President Trump’s bump stock ban goes into effect tomorrow. Every owner of a bump stock in the United States is required to have either surrendered or destroyed the accessory by March 26 except for three plaintiffs who, at least temporarily, won court battles to keep their bump stocks. There is no grandfather clause for current owners of the devices.
The three plaintiffs in a consolidated case sued the federal government in December and January, claiming that it was unconstitutional for the government to arbitrarily reclassify the devices to ban them under a law intended to ban fully automatic weapons. As previously reported by The Resurgent, the ATF under President Obama declined to ban bump stocks because they did “not provide an automatic action — requiring instead continuous multiple inputs (trigger pulls) by the user for each successive shot” and were therefore not subject to the Federal Firearms Act.
After the mass shootings in Las Vegas, where the murderer used bump stocks, and Parkland, Fla., where no bump stocks were used, President Trump ordered the Justice Department to act. The result was a decision to reinterpret the law and unilaterally decide that bump stocks were subject to the Federal Firearms Act after all.
After the ban was announced in December, the Firearms Policy Coalition, the Firearms Policy Foundation, and the Madison Society Foundation launched a separate legal challenge. Notably absent from the challenge was the National Rifle Association, which posted a statement online that essentially said that the group was not fighting the ban because it could have been worse.
U.S. District Judge Dabney L. Friedrich, a Trump appointee, turned down the challenge in February, saying in his decision, “That this decision marked a reversal of ATF’s previous interpretation [of the meaning of bump stock] is not a basis for invalidating the rule, because ATF’s current interpretation is lawful and ATF adequately explained the change in interpretation.”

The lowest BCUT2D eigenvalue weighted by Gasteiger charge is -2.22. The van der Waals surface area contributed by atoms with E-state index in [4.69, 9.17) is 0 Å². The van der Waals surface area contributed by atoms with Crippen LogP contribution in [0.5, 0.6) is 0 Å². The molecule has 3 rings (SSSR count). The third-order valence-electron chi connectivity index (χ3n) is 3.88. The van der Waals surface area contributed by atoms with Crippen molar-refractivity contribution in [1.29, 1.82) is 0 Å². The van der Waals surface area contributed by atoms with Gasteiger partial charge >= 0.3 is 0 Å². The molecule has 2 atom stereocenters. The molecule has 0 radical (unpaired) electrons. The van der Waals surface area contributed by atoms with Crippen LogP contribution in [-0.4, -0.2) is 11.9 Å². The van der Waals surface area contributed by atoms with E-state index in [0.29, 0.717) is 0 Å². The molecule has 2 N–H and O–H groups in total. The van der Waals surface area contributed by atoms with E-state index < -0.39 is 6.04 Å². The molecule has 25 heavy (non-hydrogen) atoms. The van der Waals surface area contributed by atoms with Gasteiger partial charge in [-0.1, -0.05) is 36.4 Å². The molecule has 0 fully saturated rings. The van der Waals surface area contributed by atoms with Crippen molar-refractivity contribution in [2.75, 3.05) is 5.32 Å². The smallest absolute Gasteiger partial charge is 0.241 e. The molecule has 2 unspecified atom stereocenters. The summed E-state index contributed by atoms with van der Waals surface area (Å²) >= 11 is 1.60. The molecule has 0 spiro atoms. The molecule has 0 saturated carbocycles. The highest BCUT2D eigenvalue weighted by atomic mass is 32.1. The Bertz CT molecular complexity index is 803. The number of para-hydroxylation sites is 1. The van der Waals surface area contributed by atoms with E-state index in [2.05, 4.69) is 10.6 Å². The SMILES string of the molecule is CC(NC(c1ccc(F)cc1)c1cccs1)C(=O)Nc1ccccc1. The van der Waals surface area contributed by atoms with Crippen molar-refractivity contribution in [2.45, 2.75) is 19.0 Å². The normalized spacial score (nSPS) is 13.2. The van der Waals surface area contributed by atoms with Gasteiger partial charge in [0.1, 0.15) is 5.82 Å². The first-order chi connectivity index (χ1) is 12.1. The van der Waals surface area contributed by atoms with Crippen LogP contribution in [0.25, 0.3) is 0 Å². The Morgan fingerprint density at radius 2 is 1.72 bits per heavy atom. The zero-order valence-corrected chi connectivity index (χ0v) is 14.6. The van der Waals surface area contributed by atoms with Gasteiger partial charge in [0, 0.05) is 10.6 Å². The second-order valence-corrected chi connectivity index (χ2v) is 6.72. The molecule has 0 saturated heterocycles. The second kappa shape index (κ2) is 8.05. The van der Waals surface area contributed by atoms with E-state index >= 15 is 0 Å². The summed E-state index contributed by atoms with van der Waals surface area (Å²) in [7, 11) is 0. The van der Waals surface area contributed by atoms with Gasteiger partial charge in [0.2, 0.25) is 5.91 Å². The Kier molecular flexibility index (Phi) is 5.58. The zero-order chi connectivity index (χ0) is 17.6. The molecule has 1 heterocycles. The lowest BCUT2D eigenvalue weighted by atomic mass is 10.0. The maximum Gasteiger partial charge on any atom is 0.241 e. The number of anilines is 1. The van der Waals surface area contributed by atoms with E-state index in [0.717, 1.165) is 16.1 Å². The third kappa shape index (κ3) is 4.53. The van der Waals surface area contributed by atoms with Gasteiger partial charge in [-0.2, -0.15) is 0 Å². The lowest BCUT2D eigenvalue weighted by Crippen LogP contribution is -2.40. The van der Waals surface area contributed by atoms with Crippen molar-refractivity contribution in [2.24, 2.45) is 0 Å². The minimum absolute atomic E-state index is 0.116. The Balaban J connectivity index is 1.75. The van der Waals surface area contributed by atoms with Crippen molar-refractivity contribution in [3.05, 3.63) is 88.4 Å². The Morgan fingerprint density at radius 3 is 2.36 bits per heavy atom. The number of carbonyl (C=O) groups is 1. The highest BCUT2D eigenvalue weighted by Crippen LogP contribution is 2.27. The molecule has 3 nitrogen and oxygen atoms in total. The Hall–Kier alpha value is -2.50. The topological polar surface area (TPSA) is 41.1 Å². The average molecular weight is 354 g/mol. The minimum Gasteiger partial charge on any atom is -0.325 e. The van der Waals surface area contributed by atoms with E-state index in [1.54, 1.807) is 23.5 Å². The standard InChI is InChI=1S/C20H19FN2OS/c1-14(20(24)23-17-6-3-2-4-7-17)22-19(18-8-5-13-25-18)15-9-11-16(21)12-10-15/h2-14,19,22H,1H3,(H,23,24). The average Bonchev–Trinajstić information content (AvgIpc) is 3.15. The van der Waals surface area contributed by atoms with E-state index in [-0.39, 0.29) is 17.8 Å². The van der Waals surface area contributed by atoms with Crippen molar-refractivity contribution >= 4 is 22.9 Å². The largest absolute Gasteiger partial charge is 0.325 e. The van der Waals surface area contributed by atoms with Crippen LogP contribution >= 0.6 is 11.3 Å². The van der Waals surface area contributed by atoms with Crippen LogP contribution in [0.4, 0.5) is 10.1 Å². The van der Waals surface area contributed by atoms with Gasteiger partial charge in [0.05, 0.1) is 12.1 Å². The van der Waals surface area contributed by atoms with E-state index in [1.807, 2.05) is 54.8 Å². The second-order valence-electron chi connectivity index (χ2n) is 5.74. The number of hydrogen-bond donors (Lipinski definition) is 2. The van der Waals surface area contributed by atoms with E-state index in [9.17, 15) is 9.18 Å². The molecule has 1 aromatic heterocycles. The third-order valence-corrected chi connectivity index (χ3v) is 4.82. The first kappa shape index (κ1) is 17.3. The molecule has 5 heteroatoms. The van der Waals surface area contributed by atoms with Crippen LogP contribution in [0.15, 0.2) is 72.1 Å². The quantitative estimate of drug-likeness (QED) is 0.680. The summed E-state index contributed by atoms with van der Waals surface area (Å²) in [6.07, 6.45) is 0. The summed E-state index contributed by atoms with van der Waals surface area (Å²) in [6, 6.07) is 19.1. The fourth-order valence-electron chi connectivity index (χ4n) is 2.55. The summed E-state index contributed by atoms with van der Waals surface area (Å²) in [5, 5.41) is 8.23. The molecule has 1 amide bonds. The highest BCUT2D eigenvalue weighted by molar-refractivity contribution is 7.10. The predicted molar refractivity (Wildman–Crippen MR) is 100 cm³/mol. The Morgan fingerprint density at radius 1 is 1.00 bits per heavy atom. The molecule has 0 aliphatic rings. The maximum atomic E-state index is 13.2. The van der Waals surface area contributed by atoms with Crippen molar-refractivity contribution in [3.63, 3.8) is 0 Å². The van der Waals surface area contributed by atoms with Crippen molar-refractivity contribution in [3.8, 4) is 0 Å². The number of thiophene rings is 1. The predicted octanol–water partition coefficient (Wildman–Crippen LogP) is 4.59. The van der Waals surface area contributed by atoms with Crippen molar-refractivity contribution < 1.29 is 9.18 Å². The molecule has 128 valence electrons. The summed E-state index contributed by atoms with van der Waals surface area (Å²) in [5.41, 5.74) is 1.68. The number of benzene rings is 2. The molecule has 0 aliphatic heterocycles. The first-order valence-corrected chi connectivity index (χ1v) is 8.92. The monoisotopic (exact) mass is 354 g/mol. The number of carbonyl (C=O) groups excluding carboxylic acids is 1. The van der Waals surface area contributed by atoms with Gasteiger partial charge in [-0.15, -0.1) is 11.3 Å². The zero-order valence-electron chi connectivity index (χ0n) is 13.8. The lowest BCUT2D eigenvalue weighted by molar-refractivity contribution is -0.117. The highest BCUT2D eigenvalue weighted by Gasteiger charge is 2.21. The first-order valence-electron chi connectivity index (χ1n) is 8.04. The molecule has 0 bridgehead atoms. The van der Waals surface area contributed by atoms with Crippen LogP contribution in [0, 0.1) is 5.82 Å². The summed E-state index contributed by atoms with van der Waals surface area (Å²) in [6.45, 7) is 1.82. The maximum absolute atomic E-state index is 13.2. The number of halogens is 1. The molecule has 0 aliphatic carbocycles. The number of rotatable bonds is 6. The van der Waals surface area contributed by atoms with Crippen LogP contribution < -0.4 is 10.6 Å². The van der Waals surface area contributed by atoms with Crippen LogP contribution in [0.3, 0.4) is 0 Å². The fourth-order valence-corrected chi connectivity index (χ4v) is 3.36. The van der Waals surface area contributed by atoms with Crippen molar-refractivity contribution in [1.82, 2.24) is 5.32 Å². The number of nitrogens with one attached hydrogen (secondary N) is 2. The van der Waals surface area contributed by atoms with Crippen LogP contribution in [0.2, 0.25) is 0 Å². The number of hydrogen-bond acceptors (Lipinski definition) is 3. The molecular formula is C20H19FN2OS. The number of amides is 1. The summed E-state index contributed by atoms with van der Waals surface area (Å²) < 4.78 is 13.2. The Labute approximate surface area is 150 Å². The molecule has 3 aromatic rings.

David Codrea, one of the plaintiffs who received a stay from a different judge, described the grounds for the lawsuit in an article in Ammoland. These include at least 10 separate determinations by the ATF that a bump stuck was not an automatic weapon, the FBI’s refusal to comply with FOIA requests for information about the weapons used in the Las Vegas shooting, and questions about whether Acting Attorney General Matthew Whitaker had the legal authority to sign off on the ban.
In a separate article in Ammoland, Codrea wrote that the stay means, “Named plaintiffs, including this correspondent, will not be subject to enforcement action after the ban goes in effect Tuesday. It also means everyone else will be subject to arrest, prosecution, and punishment.”
Upon implementation of the bump stock ban, President Trump will have become a more successful anti-gun president than Barack Obama. Yet, ironically, Mr. Trump will retain the support of a significant share of the pro-Second Amendment community and the nation’s largest gun-rights organization.
It is also ironic that sales of bump stocks have not decreased since the announcement of the ban last December. As of Tuesday, March 26, bump stocks will be outlawed and only outlaws will have bump stocks. Under the Trump Administration’s new rule, many law-abiding gun owners who have owned bump stocks for years will now be considered outlaws.
Originally published on The Resurgent